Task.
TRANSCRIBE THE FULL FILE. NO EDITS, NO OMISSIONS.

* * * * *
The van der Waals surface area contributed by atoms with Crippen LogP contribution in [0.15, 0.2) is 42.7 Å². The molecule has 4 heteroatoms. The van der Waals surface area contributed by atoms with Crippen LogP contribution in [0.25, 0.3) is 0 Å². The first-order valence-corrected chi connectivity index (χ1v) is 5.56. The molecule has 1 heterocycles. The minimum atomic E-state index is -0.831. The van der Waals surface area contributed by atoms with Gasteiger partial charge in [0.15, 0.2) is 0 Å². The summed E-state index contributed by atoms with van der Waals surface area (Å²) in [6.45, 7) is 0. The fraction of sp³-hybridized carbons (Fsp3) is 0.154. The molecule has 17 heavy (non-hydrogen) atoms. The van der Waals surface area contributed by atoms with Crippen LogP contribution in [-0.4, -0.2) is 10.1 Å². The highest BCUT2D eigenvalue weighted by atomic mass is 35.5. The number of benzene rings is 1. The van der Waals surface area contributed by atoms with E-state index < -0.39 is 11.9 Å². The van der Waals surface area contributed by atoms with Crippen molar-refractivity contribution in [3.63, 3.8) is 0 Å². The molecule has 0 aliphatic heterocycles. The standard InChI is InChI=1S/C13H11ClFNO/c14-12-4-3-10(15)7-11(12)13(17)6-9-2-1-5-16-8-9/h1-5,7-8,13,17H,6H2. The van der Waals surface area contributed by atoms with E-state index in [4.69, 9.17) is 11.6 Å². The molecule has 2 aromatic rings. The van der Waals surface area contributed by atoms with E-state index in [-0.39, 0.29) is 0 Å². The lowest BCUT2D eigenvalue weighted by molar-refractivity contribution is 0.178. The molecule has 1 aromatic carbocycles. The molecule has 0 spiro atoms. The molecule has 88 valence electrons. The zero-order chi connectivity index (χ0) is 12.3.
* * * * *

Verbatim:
The van der Waals surface area contributed by atoms with Crippen LogP contribution in [0.15, 0.2) is 42.7 Å². The molecule has 4 heteroatoms. The van der Waals surface area contributed by atoms with Crippen LogP contribution in [0.25, 0.3) is 0 Å². The first-order valence-corrected chi connectivity index (χ1v) is 5.56. The molecule has 1 heterocycles. The minimum atomic E-state index is -0.831. The van der Waals surface area contributed by atoms with Gasteiger partial charge in [0.15, 0.2) is 0 Å². The summed E-state index contributed by atoms with van der Waals surface area (Å²) in [6.45, 7) is 0. The fraction of sp³-hybridized carbons (Fsp3) is 0.154. The molecule has 17 heavy (non-hydrogen) atoms. The van der Waals surface area contributed by atoms with Crippen LogP contribution in [-0.4, -0.2) is 10.1 Å². The highest BCUT2D eigenvalue weighted by atomic mass is 35.5. The number of benzene rings is 1. The van der Waals surface area contributed by atoms with E-state index < -0.39 is 11.9 Å². The van der Waals surface area contributed by atoms with Crippen molar-refractivity contribution in [3.63, 3.8) is 0 Å². The molecule has 0 aliphatic heterocycles. The standard InChI is InChI=1S/C13H11ClFNO/c14-12-4-3-10(15)7-11(12)13(17)6-9-2-1-5-16-8-9/h1-5,7-8,13,17H,6H2. The van der Waals surface area contributed by atoms with E-state index in [4.69, 9.17) is 11.6 Å². The molecule has 2 aromatic rings. The van der Waals surface area contributed by atoms with E-state index in [-0.39, 0.29) is 0 Å². The lowest BCUT2D eigenvalue weighted by molar-refractivity contribution is 0.178. The molecule has 1 aromatic carbocycles. The molecule has 0 spiro atoms. The molecule has 88 valence electrons. The zero-order chi connectivity index (χ0) is 12.3.